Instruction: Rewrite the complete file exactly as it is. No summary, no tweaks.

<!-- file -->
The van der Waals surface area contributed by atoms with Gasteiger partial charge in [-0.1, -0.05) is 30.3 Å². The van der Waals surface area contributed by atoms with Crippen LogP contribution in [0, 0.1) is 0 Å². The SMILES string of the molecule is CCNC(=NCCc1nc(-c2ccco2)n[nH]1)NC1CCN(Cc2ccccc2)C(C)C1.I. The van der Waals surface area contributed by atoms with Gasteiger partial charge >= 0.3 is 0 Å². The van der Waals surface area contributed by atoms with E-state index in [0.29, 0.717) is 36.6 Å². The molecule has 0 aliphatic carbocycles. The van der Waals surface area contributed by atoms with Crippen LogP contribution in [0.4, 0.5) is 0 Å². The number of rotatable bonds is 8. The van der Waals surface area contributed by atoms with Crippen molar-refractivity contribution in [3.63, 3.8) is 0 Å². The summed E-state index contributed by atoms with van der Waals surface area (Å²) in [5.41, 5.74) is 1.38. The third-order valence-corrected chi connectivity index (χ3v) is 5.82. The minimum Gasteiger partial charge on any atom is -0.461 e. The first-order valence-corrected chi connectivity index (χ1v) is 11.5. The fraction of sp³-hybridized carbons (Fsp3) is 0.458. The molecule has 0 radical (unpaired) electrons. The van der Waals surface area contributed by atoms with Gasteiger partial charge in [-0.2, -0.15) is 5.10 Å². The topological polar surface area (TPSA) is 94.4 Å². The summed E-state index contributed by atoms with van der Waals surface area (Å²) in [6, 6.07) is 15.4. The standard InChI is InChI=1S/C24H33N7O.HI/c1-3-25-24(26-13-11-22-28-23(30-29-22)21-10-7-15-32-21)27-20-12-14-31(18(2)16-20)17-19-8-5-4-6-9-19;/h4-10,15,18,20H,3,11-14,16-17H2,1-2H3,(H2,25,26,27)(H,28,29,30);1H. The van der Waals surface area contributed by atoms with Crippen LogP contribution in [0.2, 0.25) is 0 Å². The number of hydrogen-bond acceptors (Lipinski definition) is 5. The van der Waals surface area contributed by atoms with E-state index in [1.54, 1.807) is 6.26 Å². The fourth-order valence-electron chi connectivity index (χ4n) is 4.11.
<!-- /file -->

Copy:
The van der Waals surface area contributed by atoms with Gasteiger partial charge in [-0.1, -0.05) is 30.3 Å². The van der Waals surface area contributed by atoms with Crippen LogP contribution in [0, 0.1) is 0 Å². The SMILES string of the molecule is CCNC(=NCCc1nc(-c2ccco2)n[nH]1)NC1CCN(Cc2ccccc2)C(C)C1.I. The van der Waals surface area contributed by atoms with Gasteiger partial charge >= 0.3 is 0 Å². The van der Waals surface area contributed by atoms with E-state index in [0.29, 0.717) is 36.6 Å². The molecule has 0 aliphatic carbocycles. The van der Waals surface area contributed by atoms with Crippen LogP contribution in [0.4, 0.5) is 0 Å². The number of rotatable bonds is 8. The van der Waals surface area contributed by atoms with Crippen molar-refractivity contribution in [3.63, 3.8) is 0 Å². The summed E-state index contributed by atoms with van der Waals surface area (Å²) in [5.41, 5.74) is 1.38. The third-order valence-corrected chi connectivity index (χ3v) is 5.82. The minimum Gasteiger partial charge on any atom is -0.461 e. The first-order valence-corrected chi connectivity index (χ1v) is 11.5. The fraction of sp³-hybridized carbons (Fsp3) is 0.458. The molecule has 0 radical (unpaired) electrons. The van der Waals surface area contributed by atoms with Gasteiger partial charge in [-0.2, -0.15) is 5.10 Å². The topological polar surface area (TPSA) is 94.4 Å². The summed E-state index contributed by atoms with van der Waals surface area (Å²) in [6, 6.07) is 15.4. The standard InChI is InChI=1S/C24H33N7O.HI/c1-3-25-24(26-13-11-22-28-23(30-29-22)21-10-7-15-32-21)27-20-12-14-31(18(2)16-20)17-19-8-5-4-6-9-19;/h4-10,15,18,20H,3,11-14,16-17H2,1-2H3,(H2,25,26,27)(H,28,29,30);1H. The van der Waals surface area contributed by atoms with Crippen LogP contribution in [0.2, 0.25) is 0 Å². The number of hydrogen-bond acceptors (Lipinski definition) is 5. The van der Waals surface area contributed by atoms with E-state index in [1.54, 1.807) is 6.26 Å². The fourth-order valence-electron chi connectivity index (χ4n) is 4.11.